If you’re a member of an HOA board, one of the reasons you chose to hire a property manager to help your community association is because you can’t keep up with all of the information you need to know. New and updated laws, reserve studies, annual meetings, trends, and resources are all things you need to have in your board member resource bucket, but can be very overwhelming. You trust your HOA manager to give you good and accurate information, but how do you know it really is legit?
Start by asking yourself the right questions that will signal any red flags that your manager doesn’t have your association’s best interest in mind.
- Is your manager proactively trying to get to know and understand the history of your association? By asking questions, reviewing past meeting minutes, etc.
- Does the information from your attorney, accountant or other expert contradict advice from your manager?
- Is your manager quiet and timid instead of active and involved?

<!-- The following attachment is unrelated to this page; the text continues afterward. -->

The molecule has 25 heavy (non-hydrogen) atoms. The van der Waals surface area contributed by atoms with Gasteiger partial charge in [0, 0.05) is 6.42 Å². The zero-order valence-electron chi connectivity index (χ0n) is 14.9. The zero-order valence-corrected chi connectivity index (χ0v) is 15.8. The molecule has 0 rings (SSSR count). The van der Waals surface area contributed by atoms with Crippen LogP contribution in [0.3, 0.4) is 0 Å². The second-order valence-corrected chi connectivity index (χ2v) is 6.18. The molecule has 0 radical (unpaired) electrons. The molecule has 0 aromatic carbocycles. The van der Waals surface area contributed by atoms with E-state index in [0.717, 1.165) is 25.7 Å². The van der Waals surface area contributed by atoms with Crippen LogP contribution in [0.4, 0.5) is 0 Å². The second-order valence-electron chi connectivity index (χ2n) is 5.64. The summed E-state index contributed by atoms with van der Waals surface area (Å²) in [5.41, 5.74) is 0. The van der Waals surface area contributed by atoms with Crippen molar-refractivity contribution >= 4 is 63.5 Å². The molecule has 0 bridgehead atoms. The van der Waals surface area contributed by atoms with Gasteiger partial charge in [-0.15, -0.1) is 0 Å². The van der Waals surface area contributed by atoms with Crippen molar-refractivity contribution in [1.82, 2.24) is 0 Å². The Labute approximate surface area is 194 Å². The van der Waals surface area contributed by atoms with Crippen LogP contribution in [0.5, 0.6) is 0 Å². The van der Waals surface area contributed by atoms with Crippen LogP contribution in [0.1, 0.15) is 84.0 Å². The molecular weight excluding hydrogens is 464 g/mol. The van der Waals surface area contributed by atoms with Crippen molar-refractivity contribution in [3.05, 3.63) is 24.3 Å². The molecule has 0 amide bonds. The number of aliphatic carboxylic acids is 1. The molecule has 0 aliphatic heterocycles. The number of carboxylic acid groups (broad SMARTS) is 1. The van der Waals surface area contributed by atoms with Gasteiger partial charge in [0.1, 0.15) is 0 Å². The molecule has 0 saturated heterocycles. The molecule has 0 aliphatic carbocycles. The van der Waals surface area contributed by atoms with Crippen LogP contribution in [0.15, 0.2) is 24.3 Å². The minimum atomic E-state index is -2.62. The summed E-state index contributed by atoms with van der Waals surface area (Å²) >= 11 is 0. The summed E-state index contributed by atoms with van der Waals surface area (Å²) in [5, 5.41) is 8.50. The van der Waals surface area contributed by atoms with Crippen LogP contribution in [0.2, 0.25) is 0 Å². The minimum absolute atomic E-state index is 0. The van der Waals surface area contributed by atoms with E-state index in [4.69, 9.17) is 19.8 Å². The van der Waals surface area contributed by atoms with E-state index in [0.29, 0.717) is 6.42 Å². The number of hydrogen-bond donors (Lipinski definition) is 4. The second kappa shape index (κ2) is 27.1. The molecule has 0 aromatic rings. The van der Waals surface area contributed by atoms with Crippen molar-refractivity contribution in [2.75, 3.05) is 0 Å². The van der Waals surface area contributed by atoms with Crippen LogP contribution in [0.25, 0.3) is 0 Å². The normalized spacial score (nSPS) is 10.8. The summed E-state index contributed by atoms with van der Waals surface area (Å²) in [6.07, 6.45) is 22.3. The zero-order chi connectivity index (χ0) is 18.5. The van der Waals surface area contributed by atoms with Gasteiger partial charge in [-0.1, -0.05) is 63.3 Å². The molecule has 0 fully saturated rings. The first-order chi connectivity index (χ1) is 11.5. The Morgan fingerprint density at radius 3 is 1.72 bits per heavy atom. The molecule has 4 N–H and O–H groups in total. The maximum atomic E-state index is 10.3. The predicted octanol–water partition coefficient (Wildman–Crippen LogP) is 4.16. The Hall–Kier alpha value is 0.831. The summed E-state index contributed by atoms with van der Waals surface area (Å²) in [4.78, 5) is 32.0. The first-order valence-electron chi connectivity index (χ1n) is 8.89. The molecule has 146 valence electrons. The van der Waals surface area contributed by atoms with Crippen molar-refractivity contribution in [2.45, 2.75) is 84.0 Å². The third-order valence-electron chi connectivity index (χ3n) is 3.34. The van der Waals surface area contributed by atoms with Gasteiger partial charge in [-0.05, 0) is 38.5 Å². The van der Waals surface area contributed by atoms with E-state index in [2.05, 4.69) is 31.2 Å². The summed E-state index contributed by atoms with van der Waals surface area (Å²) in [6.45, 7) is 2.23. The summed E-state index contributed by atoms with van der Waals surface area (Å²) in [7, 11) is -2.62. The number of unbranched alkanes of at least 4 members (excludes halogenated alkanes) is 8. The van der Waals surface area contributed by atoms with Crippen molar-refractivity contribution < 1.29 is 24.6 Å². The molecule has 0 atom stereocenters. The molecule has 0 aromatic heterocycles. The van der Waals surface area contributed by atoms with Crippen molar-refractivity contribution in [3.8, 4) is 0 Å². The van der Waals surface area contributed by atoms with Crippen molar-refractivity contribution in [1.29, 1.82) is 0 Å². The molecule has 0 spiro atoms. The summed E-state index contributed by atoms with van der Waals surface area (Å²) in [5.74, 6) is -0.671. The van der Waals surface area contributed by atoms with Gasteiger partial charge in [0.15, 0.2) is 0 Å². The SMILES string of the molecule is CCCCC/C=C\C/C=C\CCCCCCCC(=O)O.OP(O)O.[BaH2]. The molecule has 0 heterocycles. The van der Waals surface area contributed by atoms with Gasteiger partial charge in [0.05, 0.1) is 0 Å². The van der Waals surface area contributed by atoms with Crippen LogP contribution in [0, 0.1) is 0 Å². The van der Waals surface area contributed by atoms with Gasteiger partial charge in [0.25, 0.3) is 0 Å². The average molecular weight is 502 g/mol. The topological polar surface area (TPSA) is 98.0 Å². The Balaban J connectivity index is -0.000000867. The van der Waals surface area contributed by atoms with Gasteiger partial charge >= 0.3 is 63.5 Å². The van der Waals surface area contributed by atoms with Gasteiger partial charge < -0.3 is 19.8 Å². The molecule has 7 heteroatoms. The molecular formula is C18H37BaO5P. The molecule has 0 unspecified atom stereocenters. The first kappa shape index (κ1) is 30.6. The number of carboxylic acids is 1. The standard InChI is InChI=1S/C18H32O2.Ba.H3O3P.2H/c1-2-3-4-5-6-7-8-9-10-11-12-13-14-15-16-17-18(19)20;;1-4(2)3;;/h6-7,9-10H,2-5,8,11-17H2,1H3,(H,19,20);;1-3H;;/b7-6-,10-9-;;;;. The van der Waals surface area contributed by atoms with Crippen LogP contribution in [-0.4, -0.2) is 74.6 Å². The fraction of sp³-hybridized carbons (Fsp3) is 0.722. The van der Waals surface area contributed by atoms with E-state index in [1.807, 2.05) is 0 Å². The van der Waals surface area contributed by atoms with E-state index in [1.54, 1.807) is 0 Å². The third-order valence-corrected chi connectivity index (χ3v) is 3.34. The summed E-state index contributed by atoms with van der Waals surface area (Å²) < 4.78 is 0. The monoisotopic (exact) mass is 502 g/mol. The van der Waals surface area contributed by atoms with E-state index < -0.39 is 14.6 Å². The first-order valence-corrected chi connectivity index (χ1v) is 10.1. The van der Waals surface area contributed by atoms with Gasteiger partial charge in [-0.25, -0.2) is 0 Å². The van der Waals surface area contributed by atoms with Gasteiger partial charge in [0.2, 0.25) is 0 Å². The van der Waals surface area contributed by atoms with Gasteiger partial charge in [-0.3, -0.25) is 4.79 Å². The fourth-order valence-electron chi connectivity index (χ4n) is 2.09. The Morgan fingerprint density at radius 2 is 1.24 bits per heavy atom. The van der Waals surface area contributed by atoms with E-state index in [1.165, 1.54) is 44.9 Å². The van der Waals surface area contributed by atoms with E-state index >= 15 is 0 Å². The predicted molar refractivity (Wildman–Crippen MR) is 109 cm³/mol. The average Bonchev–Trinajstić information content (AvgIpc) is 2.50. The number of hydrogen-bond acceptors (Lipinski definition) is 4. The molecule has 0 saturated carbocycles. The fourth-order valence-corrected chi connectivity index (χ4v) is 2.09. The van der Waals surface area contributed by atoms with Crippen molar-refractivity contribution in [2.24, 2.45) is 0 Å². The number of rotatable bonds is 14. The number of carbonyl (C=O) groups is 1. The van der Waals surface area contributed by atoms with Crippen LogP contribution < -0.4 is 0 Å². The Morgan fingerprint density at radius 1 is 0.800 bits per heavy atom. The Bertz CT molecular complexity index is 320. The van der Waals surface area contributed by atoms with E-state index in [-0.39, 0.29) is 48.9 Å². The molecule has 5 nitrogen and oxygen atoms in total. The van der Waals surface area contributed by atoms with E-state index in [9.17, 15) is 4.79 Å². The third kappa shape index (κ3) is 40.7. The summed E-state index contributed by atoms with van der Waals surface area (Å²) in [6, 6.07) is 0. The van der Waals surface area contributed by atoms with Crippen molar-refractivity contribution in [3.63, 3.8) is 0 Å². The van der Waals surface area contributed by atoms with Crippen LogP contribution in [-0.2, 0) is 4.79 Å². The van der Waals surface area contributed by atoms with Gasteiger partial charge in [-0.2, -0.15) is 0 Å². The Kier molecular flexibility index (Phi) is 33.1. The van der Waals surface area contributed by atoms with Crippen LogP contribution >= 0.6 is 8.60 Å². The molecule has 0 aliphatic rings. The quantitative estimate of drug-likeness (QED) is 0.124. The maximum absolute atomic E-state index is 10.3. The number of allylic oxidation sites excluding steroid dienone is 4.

- Does your manager keep putting off answering questions from HOA board members?
- Can your manager give insightful input or provide relevant examples?
- Is your manager constantly trying to play “catch up?” Such as missing deadlines, forgetting things, missing communications that should have been sent, etc.
- Is your manager not frequently available? If the manager isn’t available there should at least be someone else at the management company who can help answer your questions.
- Is your manager helping you make reasonable business decisions?
- Is your manager educated about the current status of the association so they can actively help plan for the future instead of just sitting back and waiting for things to come up? Think in terms of planning for the reserves.
If the needs of your association are not being met by your HOA manager, then you may have to visit the idea of letting them go. But before you reach that point, try sitting down and expressing your concerns. In most cases, your manger is probably just extremely busy or has other circumstances distracting them, in which case you can be assigned a different manager.
While it’s important for you to have an HOA manager that you can trust is giving you accurate information, it’s also your responsibility as a board member to be proactive about knowing what’s happening in your association and having a general knowledge of the industry as a whole. This means having a basic understanding of the laws, actively planning for your reserves, and fulfilling your role to protect, maintain and enhance the homeowner’s association.